The Army of Shadows

Friday 17: Cine/Club: Randall Museum

Jean Pierre Melville’s THE ARMY OF SHADOWS (1995, France)

Another film that fills you in on some of the fascinating events of WWII that may not be covered in your social studies class. In this case, the French Resistance: a group of unusual French citizens working to sabotage the Nazis any way they can in occupied France. Unfortunately, the Nazis are slowly reducing their numbers. Who is giving them away to the enemy? Could it be one of their own?


The Army of Shadows gives you a tremendous context in which to place your knowledge of WWII. Lots of ordinary citizens gave their lives to resist the Nazis, and the group of people in the film come from real life. The film acts like a thriller, but also is filled with carefully etched personalities, and a great suspenseful plot. All the major people in the film lived through these events, so they can nautrually bring them vividly to life. You’ll be on the edge of your seats.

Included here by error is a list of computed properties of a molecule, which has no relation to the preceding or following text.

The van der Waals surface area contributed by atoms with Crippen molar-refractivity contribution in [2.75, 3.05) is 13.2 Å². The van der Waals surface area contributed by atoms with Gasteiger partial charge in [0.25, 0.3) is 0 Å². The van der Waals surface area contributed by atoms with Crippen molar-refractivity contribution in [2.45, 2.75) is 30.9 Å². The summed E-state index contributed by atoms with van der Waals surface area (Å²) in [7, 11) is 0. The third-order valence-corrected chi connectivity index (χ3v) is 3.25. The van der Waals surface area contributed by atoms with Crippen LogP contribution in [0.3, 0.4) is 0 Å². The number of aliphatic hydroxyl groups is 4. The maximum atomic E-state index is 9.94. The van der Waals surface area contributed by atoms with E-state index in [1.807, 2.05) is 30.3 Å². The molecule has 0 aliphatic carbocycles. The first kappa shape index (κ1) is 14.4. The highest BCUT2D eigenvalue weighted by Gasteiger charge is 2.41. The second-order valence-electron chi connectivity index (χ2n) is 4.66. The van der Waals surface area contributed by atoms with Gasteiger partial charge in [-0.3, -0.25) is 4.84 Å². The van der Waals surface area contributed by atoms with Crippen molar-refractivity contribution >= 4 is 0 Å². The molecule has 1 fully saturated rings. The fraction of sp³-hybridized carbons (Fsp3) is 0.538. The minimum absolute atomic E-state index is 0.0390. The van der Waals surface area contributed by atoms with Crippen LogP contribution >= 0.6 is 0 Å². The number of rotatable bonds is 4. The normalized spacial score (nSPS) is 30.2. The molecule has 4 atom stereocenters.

Jean Pierre Melville adopted the last name of his favorite writer, Herman Melville (Moby Dick). Much of his life follows the same unsual pattern. During WW II he worked in the French Resistance against the Nazis. Refused in his attempts to work in film, he decided to make his own films with his own money, and eventually owned his own studio. His friendship with Godard (another film maker associated with the French “new wave”) led to his habit of filming on location—but his fondness for America gangster films can be found in all his early films—the weapons,coats, fedoras dot many of his “film noirs” like Le Samurai and Le Circle Rouge. He is not very well known in the U.S.

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